The more important thing is to get the operations straightened out. Toss the BOE. Get a new superintendent. Have the state act as a check/balance on any corrupt future mayor, and then get our school system in high gear.

Common Sense isn't very Common

January 28th, 2011
9:55 am

Bosch@9:47 am

You can’t take away money from the schools and then gripe and bitch because they aren’t working.
——————————————————-

Sure you can, It’s easy to do, you betcha

kayaker 71

January 28th, 2011
9:56 am

Interesting to note that in 2009, the APS system was one of two finalists for the Council of Boards of Education 2009 CUBE (Council on Urban Boards of Education) award for Urban School of Excellence. CUBE represents 110 urban school districts nationwide in 35 states. It has a budget of 99B dollars from the Federal Government. They have been highly critical of Michelle Rhee, the DC school chief, and advocate of the establishment of charter schools all over the country. Another Bozo organization which has little to nothing to do but to spend the taxpayer’s money on the same old drivel that got Atlanta in the shape that it is in today. I cannot imagine how Atlanta could have been a finalist in this nationwide competition one year and be on probation the next with a school board that is suing each other over control and teachers who help students fake answers on tests. Quite a credible organization, Bozo. A credit to your progressive agenda.

Jay

January 28th, 2011
10:02 am

kayaker, your facts are gloriously twisted.

CUBE doesn’t have a budget of $99 billion. All of its members’ school districts combined have a budget of $99 billion.

Nor is that federal money. It’s total spending, most of it from state and local sources. It’s not a federal organization and has nothing to do with the federal government. It’s an association of local school districts.

Fresh sheets upstairs.

mike "hussein" smith

January 28th, 2011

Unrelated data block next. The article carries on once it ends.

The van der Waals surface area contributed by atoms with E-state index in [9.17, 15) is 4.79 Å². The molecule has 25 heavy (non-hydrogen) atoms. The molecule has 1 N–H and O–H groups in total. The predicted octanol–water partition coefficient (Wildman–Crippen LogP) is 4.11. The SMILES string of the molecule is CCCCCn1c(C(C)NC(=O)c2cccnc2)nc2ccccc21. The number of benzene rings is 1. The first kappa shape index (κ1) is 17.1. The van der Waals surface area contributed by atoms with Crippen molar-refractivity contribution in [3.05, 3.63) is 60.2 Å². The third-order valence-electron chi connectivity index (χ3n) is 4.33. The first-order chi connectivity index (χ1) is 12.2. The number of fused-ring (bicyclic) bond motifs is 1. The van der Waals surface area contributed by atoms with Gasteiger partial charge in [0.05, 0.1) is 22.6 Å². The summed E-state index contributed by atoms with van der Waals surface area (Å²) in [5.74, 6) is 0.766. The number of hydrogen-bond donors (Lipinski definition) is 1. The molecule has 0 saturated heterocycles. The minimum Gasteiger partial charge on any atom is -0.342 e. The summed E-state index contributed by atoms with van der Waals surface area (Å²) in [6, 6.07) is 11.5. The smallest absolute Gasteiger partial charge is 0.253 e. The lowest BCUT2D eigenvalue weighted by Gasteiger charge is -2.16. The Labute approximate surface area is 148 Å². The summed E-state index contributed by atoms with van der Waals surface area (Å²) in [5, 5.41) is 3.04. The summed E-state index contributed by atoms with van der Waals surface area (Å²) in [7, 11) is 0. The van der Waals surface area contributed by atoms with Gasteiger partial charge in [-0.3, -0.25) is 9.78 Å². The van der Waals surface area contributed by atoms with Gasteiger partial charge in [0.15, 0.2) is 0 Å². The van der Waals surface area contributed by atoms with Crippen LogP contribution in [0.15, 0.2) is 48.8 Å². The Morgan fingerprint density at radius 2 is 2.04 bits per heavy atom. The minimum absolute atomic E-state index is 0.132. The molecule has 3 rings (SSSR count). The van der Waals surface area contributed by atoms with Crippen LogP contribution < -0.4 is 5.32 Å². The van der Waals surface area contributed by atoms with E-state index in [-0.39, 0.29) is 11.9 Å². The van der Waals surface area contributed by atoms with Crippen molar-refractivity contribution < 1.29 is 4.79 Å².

10:05 am

Shame! Shame! Jay for reporting the canard that the Atlanta school board “has become” dysfunctional. Last year’s coup put the board on the road to reality by overthrowing the leadership of longtime members who were so wrapped up in Beverly Hall that they seemed to swoon whenever she came into a room. It was only after Mr. El and others took over the board that the public was finally able to get the truth about the district cheating scandal, which Hall and her minions had suppressed. SACS is doing the city and the current leadership a disservice by claiming the board “has become’ dysfunctional. Its investigation looks like nothing more than the late arrival of the cavalry to protect Hall’s sullied reputation.

kayaker 71

January 28th, 2011
10:12 am

Bookman,

Federal money or no, it is the taxpayer’s money. The organization does not self fund itself. It is a vital part of the NEA, one of the most useless, redundant “education” organizations in the country. The organization is in the back pocket of the teacher’s unions who are hand in hand with Bozo and his agenda. Please address the point about the dichotomy regarding almost awarding Atlanta a CUBE award. It seems like you have ignored the most important part of the post. If you look past your nose, my “gloriously twisted” facts might make more sense.

chillywilly

January 28th, 2011
12:20 pm

AMEN Mike “hussein” Smith, AMEN!! Mr. El discovered that “The 4″ board members were engaged in a coverup with Dr. Hall, the BRC, & the Chamber of Commerce and he exposed them. This is not about a power grab, but about a decent board member (Mr. El) who’s trying to do the right thing. SACS is a joke and its only intent is to protect Beverly Hall, The Chamber of Commerce, and the Dirty 4 by any means necessary. Stand your ground Mr. El.